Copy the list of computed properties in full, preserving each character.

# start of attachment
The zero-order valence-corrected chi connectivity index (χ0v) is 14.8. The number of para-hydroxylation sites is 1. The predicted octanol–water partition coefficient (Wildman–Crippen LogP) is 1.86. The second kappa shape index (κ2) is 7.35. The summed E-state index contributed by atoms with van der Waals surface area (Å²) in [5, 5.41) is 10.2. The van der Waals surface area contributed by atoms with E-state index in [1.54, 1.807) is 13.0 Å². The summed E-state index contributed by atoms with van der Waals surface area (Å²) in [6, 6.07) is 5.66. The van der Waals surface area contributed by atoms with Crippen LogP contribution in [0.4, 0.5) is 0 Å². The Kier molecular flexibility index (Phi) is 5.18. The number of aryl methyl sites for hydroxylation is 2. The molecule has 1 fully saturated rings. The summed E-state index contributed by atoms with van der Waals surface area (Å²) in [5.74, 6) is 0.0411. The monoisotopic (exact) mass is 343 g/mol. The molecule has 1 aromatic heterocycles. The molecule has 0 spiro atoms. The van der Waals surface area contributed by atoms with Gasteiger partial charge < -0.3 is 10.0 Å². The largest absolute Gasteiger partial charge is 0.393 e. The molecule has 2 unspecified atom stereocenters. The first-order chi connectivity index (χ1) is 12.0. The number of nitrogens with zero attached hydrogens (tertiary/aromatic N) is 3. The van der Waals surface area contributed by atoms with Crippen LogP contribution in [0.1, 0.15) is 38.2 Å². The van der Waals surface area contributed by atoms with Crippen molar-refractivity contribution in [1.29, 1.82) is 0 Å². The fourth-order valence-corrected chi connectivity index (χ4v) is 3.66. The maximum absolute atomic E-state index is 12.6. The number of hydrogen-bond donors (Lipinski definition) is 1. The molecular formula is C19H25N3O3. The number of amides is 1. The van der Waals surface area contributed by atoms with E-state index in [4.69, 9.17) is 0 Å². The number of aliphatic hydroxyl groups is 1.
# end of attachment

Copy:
The zero-order valence-corrected chi connectivity index (χ0v) is 14.8. The number of para-hydroxylation sites is 1. The predicted octanol–water partition coefficient (Wildman–Crippen LogP) is 1.86. The second kappa shape index (κ2) is 7.35. The summed E-state index contributed by atoms with van der Waals surface area (Å²) in [5, 5.41) is 10.2. The van der Waals surface area contributed by atoms with E-state index in [1.54, 1.807) is 13.0 Å². The summed E-state index contributed by atoms with van der Waals surface area (Å²) in [6, 6.07) is 5.66. The van der Waals surface area contributed by atoms with Crippen LogP contribution in [0.4, 0.5) is 0 Å². The Kier molecular flexibility index (Phi) is 5.18. The number of aryl methyl sites for hydroxylation is 2. The molecule has 1 fully saturated rings. The summed E-state index contributed by atoms with van der Waals surface area (Å²) in [5.74, 6) is 0.0411. The monoisotopic (exact) mass is 343 g/mol. The molecule has 1 aromatic heterocycles. The molecule has 0 spiro atoms. The van der Waals surface area contributed by atoms with Gasteiger partial charge < -0.3 is 10.0 Å². The largest absolute Gasteiger partial charge is 0.393 e. The molecule has 2 unspecified atom stereocenters. The first-order chi connectivity index (χ1) is 12.0. The number of nitrogens with zero attached hydrogens (tertiary/aromatic N) is 3. The van der Waals surface area contributed by atoms with Crippen LogP contribution in [0.1, 0.15) is 38.2 Å². The van der Waals surface area contributed by atoms with Crippen molar-refractivity contribution in [1.29, 1.82) is 0 Å². The fourth-order valence-corrected chi connectivity index (χ4v) is 3.66. The maximum absolute atomic E-state index is 12.6. The number of hydrogen-bond donors (Lipinski definition) is 1. The molecular formula is C19H25N3O3. The number of amides is 1. The van der Waals surface area contributed by atoms with E-state index in [4.69, 9.17) is 0 Å². The number of aliphatic hydroxyl groups is 1.